before & after | tips & tricks

I love when photographers share before and after shots. Before shots are commonely labeled as SOOC (Straight Out Of Camera) and afters are post-processing, meaning we played around in our editing programs bringing out your photo’s maximum potential. I do all of my processing in Photoshop. I was working on a few edits last night of a beautiful little 4 month old. I usually don’t photograph babies between 2 weeks and “happy sitters” (about 6 months) but it was really important to Mom that we got some photos now before the 6 month mark since she missed having a newborn session. It’s not that I don’t adore little 4 months olds, because I love babies. But man, they are hard to photograph! They are too little to sit but too big for most of my props, so you are kind of left scratching your head as far as what to do with them. (psst: A Bumbo comes in mighty handy for close-ups!)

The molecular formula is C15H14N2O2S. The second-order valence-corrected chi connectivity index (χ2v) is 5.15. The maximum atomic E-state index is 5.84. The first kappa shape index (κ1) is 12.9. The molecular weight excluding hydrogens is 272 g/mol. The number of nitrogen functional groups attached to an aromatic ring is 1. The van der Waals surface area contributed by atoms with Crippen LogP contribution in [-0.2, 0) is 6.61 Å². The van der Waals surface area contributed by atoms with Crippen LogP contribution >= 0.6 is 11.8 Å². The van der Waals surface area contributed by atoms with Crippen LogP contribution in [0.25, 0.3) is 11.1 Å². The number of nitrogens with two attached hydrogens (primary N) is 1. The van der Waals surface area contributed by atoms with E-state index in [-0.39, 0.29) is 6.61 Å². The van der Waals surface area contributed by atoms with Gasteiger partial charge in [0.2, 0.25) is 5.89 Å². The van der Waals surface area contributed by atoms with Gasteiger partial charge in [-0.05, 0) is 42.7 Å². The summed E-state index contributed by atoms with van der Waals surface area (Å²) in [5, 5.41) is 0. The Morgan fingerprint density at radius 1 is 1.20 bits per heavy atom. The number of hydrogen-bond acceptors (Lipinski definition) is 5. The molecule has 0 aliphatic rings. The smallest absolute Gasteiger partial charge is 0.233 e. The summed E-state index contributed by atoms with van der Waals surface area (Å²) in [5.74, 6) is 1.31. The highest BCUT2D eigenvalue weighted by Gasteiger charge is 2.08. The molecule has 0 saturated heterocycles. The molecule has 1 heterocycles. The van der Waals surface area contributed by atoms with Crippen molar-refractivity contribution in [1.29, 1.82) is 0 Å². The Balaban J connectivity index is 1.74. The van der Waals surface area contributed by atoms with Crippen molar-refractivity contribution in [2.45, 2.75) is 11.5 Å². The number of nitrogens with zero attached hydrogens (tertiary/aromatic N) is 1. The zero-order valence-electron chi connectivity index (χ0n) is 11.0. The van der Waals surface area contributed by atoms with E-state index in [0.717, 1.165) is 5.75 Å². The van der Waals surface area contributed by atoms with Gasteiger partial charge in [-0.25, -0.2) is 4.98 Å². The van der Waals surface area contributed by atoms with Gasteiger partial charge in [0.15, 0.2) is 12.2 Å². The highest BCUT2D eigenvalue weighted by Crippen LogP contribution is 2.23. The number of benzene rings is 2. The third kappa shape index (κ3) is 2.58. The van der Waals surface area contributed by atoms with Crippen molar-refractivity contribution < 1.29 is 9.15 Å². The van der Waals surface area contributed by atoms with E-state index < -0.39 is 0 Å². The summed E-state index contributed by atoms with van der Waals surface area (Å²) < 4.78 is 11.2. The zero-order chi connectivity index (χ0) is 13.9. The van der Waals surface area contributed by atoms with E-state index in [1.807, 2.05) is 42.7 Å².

This entry isn’t really about 4 month old sessions though. This is about before and afters! I had Mom prop baby up with one arm for a few shots during this shoot. No worries I assured her. I would just Photoshop her arm right out after. Like this:

That’s a fairly easy edit as far as removing the arm goes. Since baby was on a solid color, I just needed to paint on a new background, carefully masking around my subject and then I added a bit of noise to my pink layer after. Why noise you ask? (And no, you won’t even be able to detect it with your naked eye right now. Not unless you zoomed in a few hundred percent). Noise helps during printing so we don’t get gradient lines, or banding.